The COVID-19 pandemic has hit hospitals and health systems hard. Over the last few months, many have had to deal with surging capacity, limitations of personal protective equipment and staffing shortages.
Many have also experienced financial struggles. Surges in COVID-19 cases have caused hospitals to delay elective and nonemergency surgeries and medical procedures to free up capacity for treating those diagnosed with coronavirus. As more individuals stayed home under lockdown orders, inpatient volumes plummeted, profitable outpatient locations were forced to temporarily close their doors and many other specialty healthcare providers struggled to safely maintain the number of patients they see.
This has led to steep drops in revenue for hospitals and healthcare providers across the U.S. Over the four-month period of March through June 2020, the American Hospital Association estimates a staggering total financial impact of $202.6 billion in losses for the country’s hospitals and health systems. This comes out to an average of $50.7 billion in losses per month.
Accelerated by pressure from the pandemic, some hospitals and healthcare providers are taking drastic measures to try to stay afloat. Others are considering a sale or even filing for Chapter 11 bankruptcy. In fact, several hospitals have already done so this year.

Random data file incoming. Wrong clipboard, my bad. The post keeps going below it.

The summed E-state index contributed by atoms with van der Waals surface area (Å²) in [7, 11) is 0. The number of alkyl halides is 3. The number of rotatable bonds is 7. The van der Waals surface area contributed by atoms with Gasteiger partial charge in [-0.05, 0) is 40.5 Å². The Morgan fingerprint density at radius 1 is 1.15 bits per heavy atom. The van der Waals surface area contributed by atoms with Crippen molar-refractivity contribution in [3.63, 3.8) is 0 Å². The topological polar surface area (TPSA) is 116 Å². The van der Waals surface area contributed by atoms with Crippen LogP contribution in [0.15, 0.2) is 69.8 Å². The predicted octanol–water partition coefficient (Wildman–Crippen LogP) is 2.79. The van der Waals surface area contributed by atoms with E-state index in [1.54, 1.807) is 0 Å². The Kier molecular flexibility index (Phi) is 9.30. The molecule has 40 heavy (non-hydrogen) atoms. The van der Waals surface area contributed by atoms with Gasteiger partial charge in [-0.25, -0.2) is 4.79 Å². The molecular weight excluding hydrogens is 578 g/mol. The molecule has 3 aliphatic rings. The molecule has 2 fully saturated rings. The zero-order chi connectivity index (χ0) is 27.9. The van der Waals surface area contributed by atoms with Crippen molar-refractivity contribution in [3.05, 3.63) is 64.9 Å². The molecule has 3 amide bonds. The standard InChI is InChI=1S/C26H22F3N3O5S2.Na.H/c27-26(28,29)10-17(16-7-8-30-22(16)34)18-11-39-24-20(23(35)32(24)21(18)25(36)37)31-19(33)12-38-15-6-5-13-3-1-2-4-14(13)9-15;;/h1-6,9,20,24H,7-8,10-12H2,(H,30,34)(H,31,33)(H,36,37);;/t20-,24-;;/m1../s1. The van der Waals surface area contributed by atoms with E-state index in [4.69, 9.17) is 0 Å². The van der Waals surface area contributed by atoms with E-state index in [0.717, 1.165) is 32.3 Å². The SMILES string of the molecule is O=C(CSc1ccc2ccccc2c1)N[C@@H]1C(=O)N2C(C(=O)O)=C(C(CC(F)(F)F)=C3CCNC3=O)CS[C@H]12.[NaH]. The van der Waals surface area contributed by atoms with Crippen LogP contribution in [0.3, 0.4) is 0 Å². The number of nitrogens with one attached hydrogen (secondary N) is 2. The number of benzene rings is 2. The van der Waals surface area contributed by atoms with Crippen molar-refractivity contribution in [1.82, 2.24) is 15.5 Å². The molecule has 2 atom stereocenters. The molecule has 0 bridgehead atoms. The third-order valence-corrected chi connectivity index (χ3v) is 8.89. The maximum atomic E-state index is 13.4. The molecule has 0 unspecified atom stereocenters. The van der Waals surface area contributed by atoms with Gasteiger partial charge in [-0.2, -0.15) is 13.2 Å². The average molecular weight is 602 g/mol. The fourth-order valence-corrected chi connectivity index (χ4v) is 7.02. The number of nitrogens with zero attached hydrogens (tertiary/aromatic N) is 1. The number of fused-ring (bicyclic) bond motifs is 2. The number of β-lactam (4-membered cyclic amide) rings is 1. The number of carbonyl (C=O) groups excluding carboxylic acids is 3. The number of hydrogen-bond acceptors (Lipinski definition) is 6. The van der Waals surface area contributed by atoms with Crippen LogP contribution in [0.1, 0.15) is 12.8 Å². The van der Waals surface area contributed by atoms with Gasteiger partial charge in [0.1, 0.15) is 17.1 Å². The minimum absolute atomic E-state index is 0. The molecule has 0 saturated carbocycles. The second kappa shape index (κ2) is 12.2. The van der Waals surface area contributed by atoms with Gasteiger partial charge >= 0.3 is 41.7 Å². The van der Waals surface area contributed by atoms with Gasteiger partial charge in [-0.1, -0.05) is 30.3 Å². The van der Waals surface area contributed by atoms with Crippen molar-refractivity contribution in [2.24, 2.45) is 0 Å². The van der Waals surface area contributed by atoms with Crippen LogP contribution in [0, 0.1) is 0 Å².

By filing for Chapter 11 bankruptcy, distressed hospitals and health systems can receive some short-term relief from creditors as they figure out their next move. Filing for Chapter 11 bankruptcy, as opposed to Chapter 7, allows these organizations to continue to operate throughout the process. Depending on the situation, an organization may file for Chapter 11 bankruptcy with the intent to restructure its debts, strengthen its balance sheet, sell to a third party, or pursue an orderly shut-down of the organization.
The decision of whether a hospital or health system should file for bankruptcy is best left to the organization’s management and board of trustees. But once an organization decides to file for Chapter 11 bankruptcy, there are a number of legal factors and considerations unique to the healthcare industry that these leaders must take into account. Having helped many hospitals and health systems navigate this complicated process, below are a few issues every organization should consider:
Navigating the pre-filing process
Before officially filing for Chapter 11 bankruptcy, there are a number of factors every hospital and health system must take into account. For example, organization leaders must assess the current state of their operating licenses and permits, including any certificates of need, federal and state registrations, and other regulatory authorizations and approvals. This information will be helpful in the event that the organization chooses to pursue a sale in conjunction with or after the bankruptcy process. They must also examine the organization’s existing contracts with payor networks, physicians and other service providers, and suppliers to help better assess the legal obligations and ongoing financial needs of the organization. All lease agreements, including real estate leases as well as leases associated with expensive medical equipment, should be closely analyzed before filing. Doing so may identify areas where the organization can cut down on expenses if they’re looking to restructure their debt. If the hospital or health system is closing down or seeking a sale, tracking down this information will help provide leaders with clarity regarding remaining obligations, prioritizing more valuable equipment leases, and potential concerns that buyers may raise in performing due diligence for a potential purchase.